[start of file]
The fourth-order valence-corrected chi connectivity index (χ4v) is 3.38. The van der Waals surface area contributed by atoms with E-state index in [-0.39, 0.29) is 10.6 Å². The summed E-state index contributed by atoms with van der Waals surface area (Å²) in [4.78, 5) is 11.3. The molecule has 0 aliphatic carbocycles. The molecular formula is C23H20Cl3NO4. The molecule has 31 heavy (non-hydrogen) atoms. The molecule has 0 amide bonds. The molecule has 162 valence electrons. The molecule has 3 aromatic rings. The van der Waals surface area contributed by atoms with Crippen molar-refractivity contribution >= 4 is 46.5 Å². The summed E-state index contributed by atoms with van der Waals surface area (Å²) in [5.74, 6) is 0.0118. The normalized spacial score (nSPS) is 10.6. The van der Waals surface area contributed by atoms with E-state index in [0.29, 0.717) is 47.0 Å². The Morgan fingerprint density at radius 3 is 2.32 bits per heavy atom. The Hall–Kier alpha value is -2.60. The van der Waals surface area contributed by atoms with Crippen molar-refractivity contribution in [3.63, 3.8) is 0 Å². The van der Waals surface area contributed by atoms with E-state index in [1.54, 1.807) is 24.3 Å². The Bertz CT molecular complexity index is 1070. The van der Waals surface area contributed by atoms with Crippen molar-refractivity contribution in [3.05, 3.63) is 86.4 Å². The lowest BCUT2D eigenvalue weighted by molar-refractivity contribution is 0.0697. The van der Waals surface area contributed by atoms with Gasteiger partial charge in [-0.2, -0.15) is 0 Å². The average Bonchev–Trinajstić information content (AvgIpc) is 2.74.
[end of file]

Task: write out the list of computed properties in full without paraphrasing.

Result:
The fourth-order valence-corrected chi connectivity index (χ4v) is 3.38. The van der Waals surface area contributed by atoms with E-state index in [-0.39, 0.29) is 10.6 Å². The summed E-state index contributed by atoms with van der Waals surface area (Å²) in [4.78, 5) is 11.3. The molecule has 0 aliphatic carbocycles. The molecular formula is C23H20Cl3NO4. The molecule has 31 heavy (non-hydrogen) atoms. The molecule has 0 amide bonds. The molecule has 162 valence electrons. The molecule has 3 aromatic rings. The van der Waals surface area contributed by atoms with Crippen molar-refractivity contribution >= 4 is 46.5 Å². The summed E-state index contributed by atoms with van der Waals surface area (Å²) in [5.74, 6) is 0.0118. The normalized spacial score (nSPS) is 10.6. The van der Waals surface area contributed by atoms with E-state index in [0.29, 0.717) is 47.0 Å². The Morgan fingerprint density at radius 3 is 2.32 bits per heavy atom. The Hall–Kier alpha value is -2.60. The van der Waals surface area contributed by atoms with Crippen molar-refractivity contribution in [3.63, 3.8) is 0 Å². The van der Waals surface area contributed by atoms with E-state index in [1.54, 1.807) is 24.3 Å². The Bertz CT molecular complexity index is 1070. The van der Waals surface area contributed by atoms with Crippen molar-refractivity contribution in [3.05, 3.63) is 86.4 Å². The lowest BCUT2D eigenvalue weighted by molar-refractivity contribution is 0.0697. The van der Waals surface area contributed by atoms with Gasteiger partial charge in [-0.2, -0.15) is 0 Å². The average Bonchev–Trinajstić information content (AvgIpc) is 2.74.